Two-Year-Olds Make Use Of Auditory Feedback Differently

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Auditory feedback has always been a useful feature of the human body; this is very important in clear communication. We are able to take note of the sounds of our voice and correct ourselves next time, if ever we detect an error. These habits are commonly done by grown-ups and children when they speak. However, are toddlers already capable of this mechanism? This has been responded to by the report that can be found online in Current Biology, dated December 22. According to a new proof, toddlers do not act in response to their own voice, in a similar way with adults.

The researchers stated that their study results revealed that children in the stage of toddlerhood might have some other means of controlling their speech production. Ewen MacDonald, from the Technical University of Denmark, made a comparison between a violinist and a normal person. He elaborated that violinists would listen to the notes emanated as they play the violin, so that they will know if they are in the appropriate tune. They tend to make adjustments in their fingers’ position to be in the correct tune. This is the same way we act when we talk. To be certain that the right sounds are produced, we listen subconsciously to the vowel and consonant sounds.  If we find some errors in our sounds while we speak, we tend to adjust so that we can speak in the correct manner. He shared their discovery that kid aged 4 years old are able to monitor their speech, in a similar manner that adults do. However, it is striking to find that those aging 2 years old are not capable of this.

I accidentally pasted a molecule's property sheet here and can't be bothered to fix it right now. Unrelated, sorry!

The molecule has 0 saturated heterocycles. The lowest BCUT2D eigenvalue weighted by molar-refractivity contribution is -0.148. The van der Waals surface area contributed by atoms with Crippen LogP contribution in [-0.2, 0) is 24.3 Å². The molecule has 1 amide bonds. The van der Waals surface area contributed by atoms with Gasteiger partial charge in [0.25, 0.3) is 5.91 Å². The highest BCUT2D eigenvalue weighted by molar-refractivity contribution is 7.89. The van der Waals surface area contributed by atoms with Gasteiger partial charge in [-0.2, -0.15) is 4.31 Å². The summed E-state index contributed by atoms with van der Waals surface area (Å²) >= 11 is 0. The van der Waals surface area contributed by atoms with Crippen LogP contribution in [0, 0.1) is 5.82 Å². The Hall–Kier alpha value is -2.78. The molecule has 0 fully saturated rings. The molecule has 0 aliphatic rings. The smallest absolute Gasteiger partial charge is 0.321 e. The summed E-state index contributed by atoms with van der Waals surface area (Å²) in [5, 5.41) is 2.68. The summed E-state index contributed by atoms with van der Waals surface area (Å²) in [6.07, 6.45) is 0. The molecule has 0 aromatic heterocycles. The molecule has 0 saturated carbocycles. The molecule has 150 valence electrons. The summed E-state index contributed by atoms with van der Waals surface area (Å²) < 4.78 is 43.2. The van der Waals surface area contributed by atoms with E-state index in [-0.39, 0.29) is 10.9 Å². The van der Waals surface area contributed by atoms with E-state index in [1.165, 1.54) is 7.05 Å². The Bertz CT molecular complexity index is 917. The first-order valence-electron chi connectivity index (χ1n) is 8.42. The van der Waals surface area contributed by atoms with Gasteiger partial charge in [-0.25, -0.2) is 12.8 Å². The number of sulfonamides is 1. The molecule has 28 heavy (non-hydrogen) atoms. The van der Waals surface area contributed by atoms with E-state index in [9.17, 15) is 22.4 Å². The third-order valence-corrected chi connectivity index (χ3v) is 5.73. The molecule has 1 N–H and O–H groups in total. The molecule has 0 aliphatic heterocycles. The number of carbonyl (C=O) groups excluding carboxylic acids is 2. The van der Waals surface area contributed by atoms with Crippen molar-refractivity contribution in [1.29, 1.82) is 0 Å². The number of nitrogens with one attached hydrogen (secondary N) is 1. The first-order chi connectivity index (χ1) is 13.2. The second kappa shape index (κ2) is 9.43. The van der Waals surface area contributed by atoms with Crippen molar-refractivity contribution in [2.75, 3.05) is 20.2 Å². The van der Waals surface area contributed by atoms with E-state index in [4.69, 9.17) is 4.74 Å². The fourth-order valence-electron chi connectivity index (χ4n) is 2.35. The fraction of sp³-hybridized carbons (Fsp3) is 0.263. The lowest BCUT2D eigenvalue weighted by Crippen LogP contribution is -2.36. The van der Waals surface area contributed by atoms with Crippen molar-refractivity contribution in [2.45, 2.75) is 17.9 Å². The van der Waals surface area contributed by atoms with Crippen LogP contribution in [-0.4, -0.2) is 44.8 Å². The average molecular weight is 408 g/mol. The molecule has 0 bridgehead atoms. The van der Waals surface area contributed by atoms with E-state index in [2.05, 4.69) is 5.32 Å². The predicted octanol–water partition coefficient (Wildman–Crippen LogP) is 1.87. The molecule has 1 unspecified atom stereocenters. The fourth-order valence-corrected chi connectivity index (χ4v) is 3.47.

There is a deviation between this observation and the known fact that infants can readily sense small difference in their pronunciation of recognizable words. Furthermore, infants babble in a way that is parallel to their native tongue. American two-year-olds ordinarily are capable of a 300-word vocabulary and are consistent in the way of adapting their native tongue’s sound structure.

Moreover, in the experiment, the adults, 4-year-olds, and 2-year-olds were made to utter the word “bed” repetitively, at the same time, they listen to themselves speaking the word “bad”. The research team utilized a video game where the players (young children and toddlers) aid the robot cross a virtual playground through uttering “bed”, which is the robot’s magic word.

According to MacDonald, when adults repeat the word a couple of times, they gradually compensate wherein they modify their manner of articulating the vowel. Furthermore, they utter the word quite similarly with “bid”. An adjustment in speech was also observed in 4-year-olds, but not in2-year-olds, who persistently say “bed”.

MacDonald believed that the findings imply the necessity to re-evaluate the conjecture regarding the process of using auditory feedback by children. He further said that instead of listening to their own voice, 2 year old kids might be dependent on their parents or others in checking how they speak. This can be because caregivers repeat back frequently to these toddlers the words they heard from them. In conclusion, MacDonald stated that this research can contribute in investigating and responding to the problem of speech development delay and abnormality.




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